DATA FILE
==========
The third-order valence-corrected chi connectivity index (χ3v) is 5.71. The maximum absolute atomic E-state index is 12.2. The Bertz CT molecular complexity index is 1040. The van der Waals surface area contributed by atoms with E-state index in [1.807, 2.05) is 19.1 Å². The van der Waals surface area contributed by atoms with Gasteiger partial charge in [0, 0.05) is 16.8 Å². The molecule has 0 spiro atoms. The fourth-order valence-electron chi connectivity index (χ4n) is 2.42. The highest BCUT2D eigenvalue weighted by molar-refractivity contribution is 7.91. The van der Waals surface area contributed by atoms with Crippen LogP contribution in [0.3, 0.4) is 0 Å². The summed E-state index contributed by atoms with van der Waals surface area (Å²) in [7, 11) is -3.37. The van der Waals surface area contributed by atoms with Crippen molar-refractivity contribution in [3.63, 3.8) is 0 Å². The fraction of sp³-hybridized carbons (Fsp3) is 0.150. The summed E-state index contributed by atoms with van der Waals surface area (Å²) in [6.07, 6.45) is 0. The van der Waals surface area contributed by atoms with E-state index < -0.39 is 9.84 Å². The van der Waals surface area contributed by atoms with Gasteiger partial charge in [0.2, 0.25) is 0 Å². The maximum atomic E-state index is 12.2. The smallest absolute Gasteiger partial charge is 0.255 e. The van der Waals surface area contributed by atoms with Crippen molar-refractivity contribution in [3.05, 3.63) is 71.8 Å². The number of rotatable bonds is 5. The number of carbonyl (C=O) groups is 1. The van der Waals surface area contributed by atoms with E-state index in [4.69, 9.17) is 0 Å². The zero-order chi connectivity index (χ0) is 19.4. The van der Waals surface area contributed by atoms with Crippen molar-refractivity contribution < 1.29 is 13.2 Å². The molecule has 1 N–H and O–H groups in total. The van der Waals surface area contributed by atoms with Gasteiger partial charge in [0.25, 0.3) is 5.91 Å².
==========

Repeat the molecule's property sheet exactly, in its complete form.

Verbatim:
The third-order valence-corrected chi connectivity index (χ3v) is 5.71. The maximum absolute atomic E-state index is 12.2. The Bertz CT molecular complexity index is 1040. The van der Waals surface area contributed by atoms with E-state index in [1.807, 2.05) is 19.1 Å². The van der Waals surface area contributed by atoms with Gasteiger partial charge in [0, 0.05) is 16.8 Å². The molecule has 0 spiro atoms. The fourth-order valence-electron chi connectivity index (χ4n) is 2.42. The highest BCUT2D eigenvalue weighted by molar-refractivity contribution is 7.91. The van der Waals surface area contributed by atoms with Crippen LogP contribution in [0.3, 0.4) is 0 Å². The summed E-state index contributed by atoms with van der Waals surface area (Å²) in [7, 11) is -3.37. The van der Waals surface area contributed by atoms with Crippen molar-refractivity contribution in [3.63, 3.8) is 0 Å². The fraction of sp³-hybridized carbons (Fsp3) is 0.150. The summed E-state index contributed by atoms with van der Waals surface area (Å²) in [6.07, 6.45) is 0. The van der Waals surface area contributed by atoms with E-state index < -0.39 is 9.84 Å². The van der Waals surface area contributed by atoms with Gasteiger partial charge in [0.2, 0.25) is 0 Å². The maximum atomic E-state index is 12.2. The smallest absolute Gasteiger partial charge is 0.255 e. The van der Waals surface area contributed by atoms with Crippen molar-refractivity contribution in [3.05, 3.63) is 71.8 Å². The number of rotatable bonds is 5. The number of carbonyl (C=O) groups is 1. The van der Waals surface area contributed by atoms with E-state index in [4.69, 9.17) is 0 Å². The zero-order chi connectivity index (χ0) is 19.4. The van der Waals surface area contributed by atoms with Crippen molar-refractivity contribution < 1.29 is 13.2 Å². The molecule has 1 N–H and O–H groups in total. The van der Waals surface area contributed by atoms with Gasteiger partial charge in [0.25, 0.3) is 5.91 Å².